Meanwhile most of the general public, unaware of the unreachable CAFE standards and associated costs, blame the automakers’ for what they view as an irrational love of complicating cars for the sake of itself and “greed.” The Correspondent has seen news reports about the rising absence of trunk spare tires where multiple car owners and mechanics accuse automakers of taking out the tire to “save money” and for “greed.”

No, it’s to squeeze out every extra fractional mile-per-gallon to avoid massive regulatory fines.

But the biggest change of all is EV’s.

As the Obama administration intended, automakers have been forced to scramble to produce more EV’s since, not consuming any fuel whatsoever, every EV sold improves the entire fleet’s average fuel mileage immeasurably over a car even with a turbocharged four-cylinder engine, gasoline direct injection, CVT transmission, autostop, and no spare tire.

So auto companies have effectively been forced to produce millions of EV’s and hope the public gets on board with wokeness and the (not really so) green crusade because their financial results depend on it.

Auto executives have put on a brave face and made speeches about how great EV’s are and how they are saving the planet, in part because they themselves are somewhat woke, but in larger part because the survival of their companies depends on public demand for EV’s—all thanks to Barack Obama.

However the Economics Correspondent isn’t ready to let auto executives off the hook too easily. In his opinion they’d be a lot less deserving of their moneylosing predicament if, instead of joining the woke crowd and declaring love of EV’s, they told the public the truth and explained they’re losing money on EV’s because the government has forced them to.

Frank, monthly TV ads explaining the consequences of one politician’s edict would go a long way in educating the public on much of why their cars have gotten so much more expensive, why they are so much more complex, why they are more prone to failure, why the spare tire has been taken away, and why so many moneylosing EV’s are being produced: because they have to, not because they really want to, all to satisfy one person who was in power for eight years.

Unfortunately auto executives more often than not are cowards and kneel to not only government regulators, but also to the noisy woke crowd. So the Economics Correspondent's sympathy for them has strict limits, even knowing they’ve been bullied by regulators into their current predicament.


Read USA Today/Detroit Free Press "54 mpg?: Auto industry rips stricter gas mileage levels" at:

Wednesday, September 13, 2023

Government Spending: Social Security, Part 4

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5 MIN READ - The Cautious Optimism Correspondent for Economic Affairs and Other Egghead Stuff concludes his series on Social Security spending with a look at a more nuanced defense of the program's alleged non-contribution to the national debt.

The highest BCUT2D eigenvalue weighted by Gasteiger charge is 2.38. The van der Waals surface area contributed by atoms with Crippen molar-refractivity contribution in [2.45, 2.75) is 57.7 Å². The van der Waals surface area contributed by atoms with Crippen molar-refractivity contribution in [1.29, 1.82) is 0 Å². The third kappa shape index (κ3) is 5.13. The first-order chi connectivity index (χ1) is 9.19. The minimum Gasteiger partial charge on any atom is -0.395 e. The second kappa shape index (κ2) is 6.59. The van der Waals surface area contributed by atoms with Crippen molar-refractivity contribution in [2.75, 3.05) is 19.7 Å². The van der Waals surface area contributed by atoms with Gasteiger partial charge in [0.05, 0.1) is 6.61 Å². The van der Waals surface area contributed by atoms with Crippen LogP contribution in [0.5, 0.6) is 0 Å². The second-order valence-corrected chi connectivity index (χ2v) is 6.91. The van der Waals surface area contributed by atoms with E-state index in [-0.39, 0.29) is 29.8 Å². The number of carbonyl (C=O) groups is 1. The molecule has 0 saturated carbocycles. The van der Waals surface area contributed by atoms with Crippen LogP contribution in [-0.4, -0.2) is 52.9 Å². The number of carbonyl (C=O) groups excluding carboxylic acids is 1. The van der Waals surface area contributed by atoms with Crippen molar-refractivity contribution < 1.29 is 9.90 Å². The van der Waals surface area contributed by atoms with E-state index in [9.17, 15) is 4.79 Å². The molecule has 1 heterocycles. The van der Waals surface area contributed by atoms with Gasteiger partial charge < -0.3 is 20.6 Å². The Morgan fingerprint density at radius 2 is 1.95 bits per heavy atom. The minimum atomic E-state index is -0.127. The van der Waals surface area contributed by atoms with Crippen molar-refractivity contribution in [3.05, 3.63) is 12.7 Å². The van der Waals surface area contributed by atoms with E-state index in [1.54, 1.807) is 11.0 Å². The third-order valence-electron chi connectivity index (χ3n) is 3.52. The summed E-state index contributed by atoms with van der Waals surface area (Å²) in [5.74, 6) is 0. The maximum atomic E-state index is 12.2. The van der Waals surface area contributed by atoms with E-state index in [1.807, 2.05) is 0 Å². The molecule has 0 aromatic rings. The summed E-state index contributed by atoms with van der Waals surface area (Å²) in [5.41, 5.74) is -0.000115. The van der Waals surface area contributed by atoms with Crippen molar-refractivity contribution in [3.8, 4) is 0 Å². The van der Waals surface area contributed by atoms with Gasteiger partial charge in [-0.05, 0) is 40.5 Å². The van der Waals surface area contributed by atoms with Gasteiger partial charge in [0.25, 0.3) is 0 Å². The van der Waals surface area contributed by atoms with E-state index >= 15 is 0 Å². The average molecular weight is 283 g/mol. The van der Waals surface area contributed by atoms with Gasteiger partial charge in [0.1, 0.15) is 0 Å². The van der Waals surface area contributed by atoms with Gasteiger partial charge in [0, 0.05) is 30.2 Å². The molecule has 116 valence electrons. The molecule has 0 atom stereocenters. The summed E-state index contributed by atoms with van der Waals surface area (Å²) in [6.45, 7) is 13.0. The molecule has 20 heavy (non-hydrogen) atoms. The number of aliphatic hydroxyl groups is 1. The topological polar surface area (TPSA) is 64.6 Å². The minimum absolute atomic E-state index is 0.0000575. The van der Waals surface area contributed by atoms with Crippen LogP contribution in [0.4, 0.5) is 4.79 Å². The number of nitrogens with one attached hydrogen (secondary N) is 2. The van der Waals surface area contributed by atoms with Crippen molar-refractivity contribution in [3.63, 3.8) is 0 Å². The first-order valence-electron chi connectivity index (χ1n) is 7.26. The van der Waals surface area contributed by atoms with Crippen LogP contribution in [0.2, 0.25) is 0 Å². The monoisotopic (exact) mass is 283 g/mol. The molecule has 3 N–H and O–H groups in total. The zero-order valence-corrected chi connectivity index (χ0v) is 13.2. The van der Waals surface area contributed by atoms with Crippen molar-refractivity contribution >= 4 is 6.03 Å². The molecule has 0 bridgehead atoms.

Lastly we discuss one more great defense of Social Security often thrown out by its more informed liberal proponents: that it (along with Medicare spending) has nothing to do with raising the national debt.

The argument here is Social Security is “off budget,” and its spending proceeds are paid for with payroll taxes, not income taxes. Therefore, they say, it’s military spending and income tax cuts for the rich that are to blame for our huge deficits and debt.

This is a clever argument, but one with a giant accounting hole that the Economics Correspondent believes many liberals themselves are unaware of.

First of all, Treasury bonds in the Social Security trust fund are being redeemed to make up the shortfall between current payroll tax receipts and retiree benefits. But tax dollars used to pay off Treasuries are being diverted away from deficit reduction. So yes, Social Security is contributing to the deficit as we speak.

But the more nuanced problem with the progressive claim that Social Security is deficit-neutral is an even bigger mistake.

We’ll explain.

It is true that Social Security, Medicare, and Unemployment, despite collectively spending $3 trillion in 2023 (more than three times the official defense budget including aid to Ukraine), don’t draw their money from federal borrowing because their annual outlays are funded by a separate tax (payroll taxes). Therefore, as liberals argue, the remaining federal income and business taxes that pay for the military and other non-entitlement programs are insufficient to pay for everything else.

The problem with this argument is payroll taxes siphon an enormous amount of money off of literally every American’s paycheck—$1.68 trillion vs $2.33 trillion for income taxes—that in turn reduces the space remaining to impose income taxes to pay for everything else.